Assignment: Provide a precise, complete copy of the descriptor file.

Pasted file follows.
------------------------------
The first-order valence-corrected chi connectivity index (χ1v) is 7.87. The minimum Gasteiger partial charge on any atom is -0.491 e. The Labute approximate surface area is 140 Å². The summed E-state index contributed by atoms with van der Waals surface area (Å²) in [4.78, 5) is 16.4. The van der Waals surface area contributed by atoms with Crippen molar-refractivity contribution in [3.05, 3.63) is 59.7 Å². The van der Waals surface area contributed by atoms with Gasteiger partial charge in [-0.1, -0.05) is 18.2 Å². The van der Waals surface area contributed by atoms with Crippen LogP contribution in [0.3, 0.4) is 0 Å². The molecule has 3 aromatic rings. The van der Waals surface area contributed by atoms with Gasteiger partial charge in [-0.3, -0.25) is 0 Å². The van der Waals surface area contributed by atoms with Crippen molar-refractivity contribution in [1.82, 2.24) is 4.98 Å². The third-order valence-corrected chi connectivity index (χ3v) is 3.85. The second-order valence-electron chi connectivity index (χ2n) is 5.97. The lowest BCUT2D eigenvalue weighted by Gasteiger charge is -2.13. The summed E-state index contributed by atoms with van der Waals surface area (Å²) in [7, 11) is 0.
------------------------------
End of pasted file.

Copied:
The first-order valence-corrected chi connectivity index (χ1v) is 7.87. The minimum Gasteiger partial charge on any atom is -0.491 e. The Labute approximate surface area is 140 Å². The summed E-state index contributed by atoms with van der Waals surface area (Å²) in [4.78, 5) is 16.4. The van der Waals surface area contributed by atoms with Crippen molar-refractivity contribution in [3.05, 3.63) is 59.7 Å². The van der Waals surface area contributed by atoms with Gasteiger partial charge in [-0.1, -0.05) is 18.2 Å². The van der Waals surface area contributed by atoms with Crippen LogP contribution in [0.3, 0.4) is 0 Å². The molecule has 3 aromatic rings. The van der Waals surface area contributed by atoms with Gasteiger partial charge in [-0.3, -0.25) is 0 Å². The van der Waals surface area contributed by atoms with Crippen molar-refractivity contribution in [1.82, 2.24) is 4.98 Å². The third-order valence-corrected chi connectivity index (χ3v) is 3.85. The second-order valence-electron chi connectivity index (χ2n) is 5.97. The lowest BCUT2D eigenvalue weighted by Gasteiger charge is -2.13. The summed E-state index contributed by atoms with van der Waals surface area (Å²) in [7, 11) is 0.